In the infancy of the Internet, cybercrime was almost unheard of. Things have changed. In 2015, there were 594 million victims of cybercrime, with 21 percent of Americans getting their email hacked and 12 percent with their financial data stolen after online shopping, as reported by the Norton Cybersecurity Insights Report.
The report also warns that using public and unsecured WiFi is a breeding ground for criminal activity and leaves users vulnerable. WiFi security isn’t just about small, petty crime over emails and financial identity theft. CNBC went as far to say that cybersecurity is the biggest threat to the world economy, leaving companies and private citizens alike exposed to risk. It can feel like the only answers are hoping it doesn’t happen to us or shutting down our devices and living off the grid.
Another answer is exercising caution and getting to know the basics of WiFi security. Here’s how to get started:
Change Your Default Credentials
Buying a WiFi router and never changing the password is similar to buying a home and never changing the locks. You have no idea who has access to your home. Before you do anything else, change your default credentials whenever you install a new router or related software. Hackers don’t have to try very hard when default credentials are still in place, and they can log in easily. Choose a strong password or use an online password generator and keep a written copy tucked away somewhere safe.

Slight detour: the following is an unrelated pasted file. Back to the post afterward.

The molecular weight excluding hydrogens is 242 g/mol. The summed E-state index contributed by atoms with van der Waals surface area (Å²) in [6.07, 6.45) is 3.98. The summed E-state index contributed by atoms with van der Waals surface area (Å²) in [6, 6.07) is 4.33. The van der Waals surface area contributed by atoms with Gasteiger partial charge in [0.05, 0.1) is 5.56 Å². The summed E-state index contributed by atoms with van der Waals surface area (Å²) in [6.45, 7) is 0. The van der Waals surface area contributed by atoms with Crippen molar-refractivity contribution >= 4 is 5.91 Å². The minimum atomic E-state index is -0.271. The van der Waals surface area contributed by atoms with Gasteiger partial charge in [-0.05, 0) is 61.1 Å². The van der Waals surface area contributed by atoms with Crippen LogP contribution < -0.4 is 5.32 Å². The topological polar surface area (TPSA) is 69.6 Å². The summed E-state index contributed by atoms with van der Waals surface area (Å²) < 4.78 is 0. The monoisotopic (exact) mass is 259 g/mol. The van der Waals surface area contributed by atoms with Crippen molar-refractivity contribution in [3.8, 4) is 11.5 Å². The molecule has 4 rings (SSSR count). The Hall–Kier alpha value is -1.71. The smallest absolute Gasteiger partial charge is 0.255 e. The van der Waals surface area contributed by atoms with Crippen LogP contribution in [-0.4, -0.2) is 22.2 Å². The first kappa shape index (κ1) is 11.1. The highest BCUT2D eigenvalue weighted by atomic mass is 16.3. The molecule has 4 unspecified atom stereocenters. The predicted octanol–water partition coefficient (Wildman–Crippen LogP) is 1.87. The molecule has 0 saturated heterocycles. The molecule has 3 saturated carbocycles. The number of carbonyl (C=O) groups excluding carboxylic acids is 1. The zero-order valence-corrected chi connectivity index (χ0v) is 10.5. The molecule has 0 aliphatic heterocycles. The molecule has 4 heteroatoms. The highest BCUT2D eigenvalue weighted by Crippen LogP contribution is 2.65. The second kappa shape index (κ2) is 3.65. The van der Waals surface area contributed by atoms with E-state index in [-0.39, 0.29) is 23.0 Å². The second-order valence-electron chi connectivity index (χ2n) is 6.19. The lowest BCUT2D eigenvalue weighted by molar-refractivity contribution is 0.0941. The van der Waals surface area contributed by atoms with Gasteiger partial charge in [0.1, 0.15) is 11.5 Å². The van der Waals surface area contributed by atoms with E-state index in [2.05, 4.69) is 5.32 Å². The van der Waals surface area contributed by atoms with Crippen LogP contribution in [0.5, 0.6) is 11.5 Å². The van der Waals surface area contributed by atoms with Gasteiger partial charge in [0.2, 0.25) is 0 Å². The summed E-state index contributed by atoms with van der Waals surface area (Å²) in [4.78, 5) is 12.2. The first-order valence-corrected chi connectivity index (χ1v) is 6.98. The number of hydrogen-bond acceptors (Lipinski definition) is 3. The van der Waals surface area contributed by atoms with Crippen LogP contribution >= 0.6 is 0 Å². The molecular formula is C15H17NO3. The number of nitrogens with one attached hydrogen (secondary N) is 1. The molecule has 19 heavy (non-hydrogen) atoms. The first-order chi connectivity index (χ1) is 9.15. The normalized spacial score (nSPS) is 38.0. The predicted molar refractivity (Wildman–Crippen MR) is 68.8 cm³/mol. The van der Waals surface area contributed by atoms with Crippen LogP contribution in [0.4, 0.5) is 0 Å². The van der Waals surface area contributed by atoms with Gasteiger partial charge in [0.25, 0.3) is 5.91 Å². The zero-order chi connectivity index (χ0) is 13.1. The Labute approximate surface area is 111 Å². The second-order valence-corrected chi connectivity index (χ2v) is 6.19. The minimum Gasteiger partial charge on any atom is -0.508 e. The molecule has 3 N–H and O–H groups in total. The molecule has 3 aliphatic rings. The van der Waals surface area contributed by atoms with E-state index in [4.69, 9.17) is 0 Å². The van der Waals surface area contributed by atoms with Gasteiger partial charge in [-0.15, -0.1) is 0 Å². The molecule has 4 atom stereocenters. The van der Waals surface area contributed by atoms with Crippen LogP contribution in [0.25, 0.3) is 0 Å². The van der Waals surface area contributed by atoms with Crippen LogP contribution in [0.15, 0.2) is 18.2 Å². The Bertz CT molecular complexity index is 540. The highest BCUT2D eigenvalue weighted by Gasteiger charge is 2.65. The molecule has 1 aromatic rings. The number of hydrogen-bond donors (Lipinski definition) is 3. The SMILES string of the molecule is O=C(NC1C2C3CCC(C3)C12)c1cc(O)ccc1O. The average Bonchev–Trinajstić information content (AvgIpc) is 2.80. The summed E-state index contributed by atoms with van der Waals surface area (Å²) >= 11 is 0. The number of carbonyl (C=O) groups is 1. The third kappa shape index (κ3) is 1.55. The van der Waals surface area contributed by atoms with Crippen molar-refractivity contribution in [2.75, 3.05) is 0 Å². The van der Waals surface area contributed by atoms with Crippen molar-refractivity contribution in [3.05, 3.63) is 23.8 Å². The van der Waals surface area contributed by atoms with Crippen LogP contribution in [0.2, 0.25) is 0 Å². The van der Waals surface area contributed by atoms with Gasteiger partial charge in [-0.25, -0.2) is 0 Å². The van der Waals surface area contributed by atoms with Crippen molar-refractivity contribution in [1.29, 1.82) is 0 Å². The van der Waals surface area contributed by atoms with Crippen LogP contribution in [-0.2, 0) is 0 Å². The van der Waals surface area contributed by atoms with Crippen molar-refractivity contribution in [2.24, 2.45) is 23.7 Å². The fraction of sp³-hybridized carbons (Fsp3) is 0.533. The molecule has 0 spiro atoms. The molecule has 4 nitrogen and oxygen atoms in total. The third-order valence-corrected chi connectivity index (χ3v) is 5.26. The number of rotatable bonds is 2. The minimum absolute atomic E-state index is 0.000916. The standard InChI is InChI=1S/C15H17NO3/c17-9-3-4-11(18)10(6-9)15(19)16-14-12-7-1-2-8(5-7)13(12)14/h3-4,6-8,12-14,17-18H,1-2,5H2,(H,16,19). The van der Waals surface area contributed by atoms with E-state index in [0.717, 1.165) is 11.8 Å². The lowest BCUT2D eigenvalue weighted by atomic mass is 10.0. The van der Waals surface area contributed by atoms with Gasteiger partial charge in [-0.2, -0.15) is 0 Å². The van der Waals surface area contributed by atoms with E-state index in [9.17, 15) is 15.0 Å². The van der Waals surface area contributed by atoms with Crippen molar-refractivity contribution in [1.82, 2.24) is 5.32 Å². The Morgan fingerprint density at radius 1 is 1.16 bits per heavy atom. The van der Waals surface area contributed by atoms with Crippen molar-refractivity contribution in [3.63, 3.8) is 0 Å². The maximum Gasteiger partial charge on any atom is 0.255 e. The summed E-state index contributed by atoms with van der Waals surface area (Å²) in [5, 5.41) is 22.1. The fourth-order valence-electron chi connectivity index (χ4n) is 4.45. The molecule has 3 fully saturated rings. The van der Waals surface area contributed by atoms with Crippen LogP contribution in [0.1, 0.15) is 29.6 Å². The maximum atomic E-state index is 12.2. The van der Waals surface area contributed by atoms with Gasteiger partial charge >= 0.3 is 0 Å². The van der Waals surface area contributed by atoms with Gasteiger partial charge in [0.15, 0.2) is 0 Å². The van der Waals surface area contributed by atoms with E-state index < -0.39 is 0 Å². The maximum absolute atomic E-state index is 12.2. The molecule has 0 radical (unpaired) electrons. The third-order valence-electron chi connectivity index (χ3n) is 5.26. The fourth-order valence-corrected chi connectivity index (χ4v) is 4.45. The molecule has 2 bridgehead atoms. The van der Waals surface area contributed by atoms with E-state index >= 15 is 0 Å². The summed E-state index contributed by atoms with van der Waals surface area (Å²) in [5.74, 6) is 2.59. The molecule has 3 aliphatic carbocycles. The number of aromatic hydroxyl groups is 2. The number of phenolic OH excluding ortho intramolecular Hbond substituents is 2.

You may already know to avoid free, public WiFi at coffee shops, airports, and museums that expose you to risk. Hackers can set up a look-alike connection to make it look like you’re connecting to a reputable hotspot.
However, when you fail to secure your credentials, your home WiFi might also be serving as a public WiFi hotspot. Failing to password protect your WiFi or using a weak, easy to guess password can leave your entire WiFi system open to the public. Cyber experts suggest using a WPA2 password option for the most prevalent and up-to-date wireless encryption protocol.
Use a VPN
Remote workers are probably familiar with Virtual Private Networks, or VPNs. Companies usually require their employees to use a VPN to add an extra layer of protection to their remote access. The VPN essentially creates an encrypted, private network to help combat hackers. However, even if you don’t work from home, you can use a VPN to help protect your WiFi and keep digital intruders at bay.
Provide a Separate Guest Network
We all know sharing passwords isn’t wise, but isn’t easy to avoid when you have guests at your home. A trusted neighbor may also ask if they can borrow your WiFi credentials for a few hours while their own internet connection is serviced. Short of telling anyone who walks into your home that they can’t use your Internet, you can provide a separate network for guests. This solution allows guests to connect without accessing your internal network. Remember to turn on WPA2 protection for your guest network for an added security boost.
Cybersecurity may feel complicated, but homeowners can stay diligent and proactive about WiFi security by starting with the basics. Focus on password protection and bolstering access points with WPA2 protection and continue with additional layers as you master those first steps to cybersecurity. The safety of your digital world could depend on it.